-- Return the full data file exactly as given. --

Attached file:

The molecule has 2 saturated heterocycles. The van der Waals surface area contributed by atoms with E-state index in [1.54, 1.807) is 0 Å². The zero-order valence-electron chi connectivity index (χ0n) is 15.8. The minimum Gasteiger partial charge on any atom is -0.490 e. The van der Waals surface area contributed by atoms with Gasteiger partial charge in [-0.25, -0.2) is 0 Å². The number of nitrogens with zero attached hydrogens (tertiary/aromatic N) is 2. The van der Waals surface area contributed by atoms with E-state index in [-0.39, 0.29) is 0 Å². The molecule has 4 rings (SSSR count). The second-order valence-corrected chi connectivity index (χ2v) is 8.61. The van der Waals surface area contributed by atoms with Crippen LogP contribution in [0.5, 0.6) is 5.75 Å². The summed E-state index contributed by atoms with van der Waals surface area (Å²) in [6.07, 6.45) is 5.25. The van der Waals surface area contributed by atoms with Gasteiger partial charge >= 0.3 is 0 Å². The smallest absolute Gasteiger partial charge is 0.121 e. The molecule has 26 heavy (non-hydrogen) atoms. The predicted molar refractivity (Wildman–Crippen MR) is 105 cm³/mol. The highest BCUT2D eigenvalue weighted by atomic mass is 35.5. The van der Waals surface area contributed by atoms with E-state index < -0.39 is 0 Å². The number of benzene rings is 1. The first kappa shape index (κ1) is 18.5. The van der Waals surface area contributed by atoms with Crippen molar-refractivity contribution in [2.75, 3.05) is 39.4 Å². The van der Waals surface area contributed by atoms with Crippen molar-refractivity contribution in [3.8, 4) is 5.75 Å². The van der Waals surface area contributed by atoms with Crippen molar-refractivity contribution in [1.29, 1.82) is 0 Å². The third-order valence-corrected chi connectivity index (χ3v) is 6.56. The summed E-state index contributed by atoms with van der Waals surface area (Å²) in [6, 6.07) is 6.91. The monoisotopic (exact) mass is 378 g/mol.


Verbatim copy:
The molecule has 2 saturated heterocycles. The van der Waals surface area contributed by atoms with E-state index in [1.54, 1.807) is 0 Å². The zero-order valence-electron chi connectivity index (χ0n) is 15.8. The minimum Gasteiger partial charge on any atom is -0.490 e. The van der Waals surface area contributed by atoms with Gasteiger partial charge in [-0.25, -0.2) is 0 Å². The number of nitrogens with zero attached hydrogens (tertiary/aromatic N) is 2. The van der Waals surface area contributed by atoms with E-state index in [-0.39, 0.29) is 0 Å². The molecule has 4 rings (SSSR count). The second-order valence-corrected chi connectivity index (χ2v) is 8.61. The van der Waals surface area contributed by atoms with Crippen LogP contribution in [0.5, 0.6) is 5.75 Å². The summed E-state index contributed by atoms with van der Waals surface area (Å²) in [6.07, 6.45) is 5.25. The van der Waals surface area contributed by atoms with Gasteiger partial charge >= 0.3 is 0 Å². The smallest absolute Gasteiger partial charge is 0.121 e. The molecule has 26 heavy (non-hydrogen) atoms. The predicted molar refractivity (Wildman–Crippen MR) is 105 cm³/mol. The highest BCUT2D eigenvalue weighted by atomic mass is 35.5. The van der Waals surface area contributed by atoms with E-state index < -0.39 is 0 Å². The number of benzene rings is 1. The first kappa shape index (κ1) is 18.5. The van der Waals surface area contributed by atoms with Crippen molar-refractivity contribution in [2.75, 3.05) is 39.4 Å². The van der Waals surface area contributed by atoms with Crippen molar-refractivity contribution in [3.8, 4) is 5.75 Å². The van der Waals surface area contributed by atoms with Crippen molar-refractivity contribution in [1.29, 1.82) is 0 Å². The third-order valence-corrected chi connectivity index (χ3v) is 6.56. The summed E-state index contributed by atoms with van der Waals surface area (Å²) in [6, 6.07) is 6.91. The monoisotopic (exact) mass is 378 g/mol.